|Bats in the....Bridge
||[Jun. 4th, 2009|11:15 pm]
...but not the famous one on Congress. I had left fencing to pick up Michael from ice-skating, and came to the Lamar-183 intersection, where a red light stopped me. There was still enough light in the sky to see the plume of little black shapes flitting out from under the upper-deck bridge. Lots and lots of them.
Wow, another place to take visitors for viewing. I think my favorite Bat bridge so far is the one on 35 & McNeil (?). You can sit in the parking lot of what used to be Cabbage and Kings, and they fly right over your head. Beautiful.
I don't know a good place to stop and watch at the Lamar/183 intersection, though. The ones I saw (since I was on the north side of 183 headed NW) were all flying out to the north and as you know that's a very unfriendly intersection. Maybe from the city's transit nexus on the NW side? But they wouldn't be silhouetted against the sky.
Yay bats! Such cute little critters, with such disturbing teeth when you get close.
(I once went to rescue a really large moth form a McDonalds carpark on a Saturday night only to find out it was a bat when I got closer. Poor thing.)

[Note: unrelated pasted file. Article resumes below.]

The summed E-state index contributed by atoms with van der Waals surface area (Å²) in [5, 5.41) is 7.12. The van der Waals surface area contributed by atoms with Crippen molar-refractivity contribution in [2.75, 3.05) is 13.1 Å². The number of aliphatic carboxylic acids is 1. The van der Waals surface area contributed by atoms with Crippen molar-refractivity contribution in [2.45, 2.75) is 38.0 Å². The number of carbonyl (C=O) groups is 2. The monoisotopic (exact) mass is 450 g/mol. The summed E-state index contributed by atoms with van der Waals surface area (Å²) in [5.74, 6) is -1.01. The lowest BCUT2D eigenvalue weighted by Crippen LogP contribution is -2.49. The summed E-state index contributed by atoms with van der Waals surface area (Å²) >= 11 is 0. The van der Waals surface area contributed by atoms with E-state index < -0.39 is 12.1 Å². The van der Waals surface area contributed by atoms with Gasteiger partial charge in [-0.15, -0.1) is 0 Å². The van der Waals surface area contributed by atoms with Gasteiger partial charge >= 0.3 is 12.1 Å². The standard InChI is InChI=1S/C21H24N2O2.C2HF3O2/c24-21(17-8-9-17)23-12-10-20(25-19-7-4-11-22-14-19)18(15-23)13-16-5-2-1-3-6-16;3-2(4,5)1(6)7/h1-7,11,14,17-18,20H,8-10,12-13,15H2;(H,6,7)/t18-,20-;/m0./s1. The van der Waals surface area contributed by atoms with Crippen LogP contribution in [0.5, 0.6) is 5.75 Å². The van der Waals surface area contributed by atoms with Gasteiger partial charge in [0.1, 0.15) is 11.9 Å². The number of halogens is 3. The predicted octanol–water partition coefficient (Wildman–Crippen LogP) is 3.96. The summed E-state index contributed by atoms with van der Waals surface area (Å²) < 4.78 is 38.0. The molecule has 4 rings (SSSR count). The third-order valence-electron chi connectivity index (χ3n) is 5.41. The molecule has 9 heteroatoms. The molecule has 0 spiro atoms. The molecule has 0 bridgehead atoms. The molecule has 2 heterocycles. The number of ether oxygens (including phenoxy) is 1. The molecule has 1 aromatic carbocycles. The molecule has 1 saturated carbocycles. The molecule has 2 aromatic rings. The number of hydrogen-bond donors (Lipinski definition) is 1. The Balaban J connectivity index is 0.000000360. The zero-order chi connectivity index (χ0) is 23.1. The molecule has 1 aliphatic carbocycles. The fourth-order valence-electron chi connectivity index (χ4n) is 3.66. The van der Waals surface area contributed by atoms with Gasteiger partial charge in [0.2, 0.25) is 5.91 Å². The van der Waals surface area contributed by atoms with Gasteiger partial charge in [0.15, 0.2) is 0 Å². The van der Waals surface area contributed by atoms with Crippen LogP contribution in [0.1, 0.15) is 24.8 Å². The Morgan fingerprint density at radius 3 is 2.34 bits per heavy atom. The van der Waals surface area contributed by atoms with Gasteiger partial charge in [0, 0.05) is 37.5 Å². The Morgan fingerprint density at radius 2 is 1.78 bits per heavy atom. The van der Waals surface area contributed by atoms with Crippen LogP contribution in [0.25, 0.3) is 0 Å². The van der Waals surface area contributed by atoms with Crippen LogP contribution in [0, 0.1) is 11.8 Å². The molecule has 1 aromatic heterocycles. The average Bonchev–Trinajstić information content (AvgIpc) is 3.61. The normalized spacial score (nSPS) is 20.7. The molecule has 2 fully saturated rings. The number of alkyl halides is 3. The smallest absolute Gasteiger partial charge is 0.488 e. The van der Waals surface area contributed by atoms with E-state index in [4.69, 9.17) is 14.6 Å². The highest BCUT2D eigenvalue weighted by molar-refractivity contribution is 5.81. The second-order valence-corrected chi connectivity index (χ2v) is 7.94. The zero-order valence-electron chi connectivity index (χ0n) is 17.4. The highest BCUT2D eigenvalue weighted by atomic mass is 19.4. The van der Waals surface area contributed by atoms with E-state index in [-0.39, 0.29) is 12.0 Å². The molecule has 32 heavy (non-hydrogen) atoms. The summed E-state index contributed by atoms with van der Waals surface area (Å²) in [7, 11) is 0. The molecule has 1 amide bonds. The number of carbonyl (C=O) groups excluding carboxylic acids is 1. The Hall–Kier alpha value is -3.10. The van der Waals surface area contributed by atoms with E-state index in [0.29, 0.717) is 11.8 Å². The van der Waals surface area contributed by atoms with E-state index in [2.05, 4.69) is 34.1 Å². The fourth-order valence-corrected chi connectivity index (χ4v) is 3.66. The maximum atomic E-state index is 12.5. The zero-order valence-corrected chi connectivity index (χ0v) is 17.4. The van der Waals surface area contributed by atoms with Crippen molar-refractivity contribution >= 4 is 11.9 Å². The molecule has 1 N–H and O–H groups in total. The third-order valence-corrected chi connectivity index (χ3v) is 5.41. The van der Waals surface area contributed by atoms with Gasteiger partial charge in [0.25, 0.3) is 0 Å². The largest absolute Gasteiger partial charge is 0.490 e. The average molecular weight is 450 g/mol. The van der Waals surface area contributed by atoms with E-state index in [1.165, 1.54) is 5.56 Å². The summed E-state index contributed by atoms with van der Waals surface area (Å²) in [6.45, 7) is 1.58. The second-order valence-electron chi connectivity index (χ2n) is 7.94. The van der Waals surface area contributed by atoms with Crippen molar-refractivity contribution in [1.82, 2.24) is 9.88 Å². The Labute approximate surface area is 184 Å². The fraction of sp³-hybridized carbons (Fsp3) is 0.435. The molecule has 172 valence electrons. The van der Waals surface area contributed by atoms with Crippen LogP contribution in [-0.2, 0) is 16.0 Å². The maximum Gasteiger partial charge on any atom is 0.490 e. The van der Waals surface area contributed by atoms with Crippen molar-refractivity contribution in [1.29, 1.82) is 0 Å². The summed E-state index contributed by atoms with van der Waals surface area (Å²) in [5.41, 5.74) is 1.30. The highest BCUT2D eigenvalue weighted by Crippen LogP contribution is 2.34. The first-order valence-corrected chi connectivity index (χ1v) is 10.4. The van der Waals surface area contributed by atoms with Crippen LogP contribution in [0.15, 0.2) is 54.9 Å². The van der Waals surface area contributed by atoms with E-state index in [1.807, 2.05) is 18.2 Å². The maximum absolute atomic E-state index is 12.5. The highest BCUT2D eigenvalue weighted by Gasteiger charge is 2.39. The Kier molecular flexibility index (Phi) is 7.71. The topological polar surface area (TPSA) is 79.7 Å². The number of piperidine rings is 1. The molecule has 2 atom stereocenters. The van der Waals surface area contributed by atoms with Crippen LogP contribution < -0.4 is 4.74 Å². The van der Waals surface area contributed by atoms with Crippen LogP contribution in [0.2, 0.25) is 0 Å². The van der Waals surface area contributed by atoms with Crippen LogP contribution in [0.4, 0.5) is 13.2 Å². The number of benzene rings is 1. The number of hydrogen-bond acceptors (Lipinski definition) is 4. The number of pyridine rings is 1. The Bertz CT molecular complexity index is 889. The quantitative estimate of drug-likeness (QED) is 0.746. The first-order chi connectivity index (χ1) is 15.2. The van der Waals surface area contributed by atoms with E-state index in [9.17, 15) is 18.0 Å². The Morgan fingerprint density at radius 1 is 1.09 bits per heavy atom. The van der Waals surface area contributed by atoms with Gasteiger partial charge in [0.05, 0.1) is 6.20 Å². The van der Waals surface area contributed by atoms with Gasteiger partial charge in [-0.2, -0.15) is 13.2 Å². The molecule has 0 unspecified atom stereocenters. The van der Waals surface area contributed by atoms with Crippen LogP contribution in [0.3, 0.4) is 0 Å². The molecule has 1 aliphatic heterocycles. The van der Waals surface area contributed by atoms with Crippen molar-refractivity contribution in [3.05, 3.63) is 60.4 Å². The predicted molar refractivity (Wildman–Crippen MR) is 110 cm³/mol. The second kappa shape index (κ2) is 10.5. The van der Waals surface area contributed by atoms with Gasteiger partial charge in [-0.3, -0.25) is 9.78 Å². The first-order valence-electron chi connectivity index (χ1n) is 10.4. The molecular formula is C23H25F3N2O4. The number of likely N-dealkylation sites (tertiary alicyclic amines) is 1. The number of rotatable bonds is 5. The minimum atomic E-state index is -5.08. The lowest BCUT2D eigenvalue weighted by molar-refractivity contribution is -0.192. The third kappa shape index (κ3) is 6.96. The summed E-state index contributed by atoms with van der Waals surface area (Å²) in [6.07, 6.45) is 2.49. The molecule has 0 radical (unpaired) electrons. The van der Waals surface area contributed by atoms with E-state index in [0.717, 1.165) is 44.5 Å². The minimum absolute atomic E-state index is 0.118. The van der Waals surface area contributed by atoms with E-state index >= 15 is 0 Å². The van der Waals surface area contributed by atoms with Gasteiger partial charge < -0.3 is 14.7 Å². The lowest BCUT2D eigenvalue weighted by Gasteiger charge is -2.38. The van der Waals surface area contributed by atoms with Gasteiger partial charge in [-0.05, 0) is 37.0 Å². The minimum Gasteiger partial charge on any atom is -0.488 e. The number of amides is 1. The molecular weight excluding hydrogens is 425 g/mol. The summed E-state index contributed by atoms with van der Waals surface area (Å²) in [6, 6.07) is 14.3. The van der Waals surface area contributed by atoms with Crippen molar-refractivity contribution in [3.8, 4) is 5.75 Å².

Around here, there's usually one or two reports/year of a rabid bat being four, always a downed one that someone thought might be hurt. Samples in the main bat colonies show the infection rate is low, but still it's strongly recommended that people not handle downed bats (at least not bare-handed.) The bat researchers get immunized.
There used to be an old stone building in town that had a bat colony up in the attic, but new owners bought it and filled the crevices where the bats got in and out.
Fortunately there is no rabies here in Aus, so that wasn't an issue. That said, any thoughts I had of picking it up in my bare hands went away the second it opened it's small mouth full of very impressive teeth.
So I wrapped it in a handkerchief and made sure I kept that between me and the (exceedingly unhappy) bat. It was adorable, and very, very angry, right up to the point when I let it go on a fence back at the local University.
Climbed pretty fast for a little bat, too. =)
I like to see them come out at night, but I don't have time to drive to the part of Austin famous for it...this was a special delight. The big bat colonies in central Texas show up on radar when they come out, they're so dense...some of the weather-people on local TV show the radar images of the bats emerging when the bats return from their winter sojourn.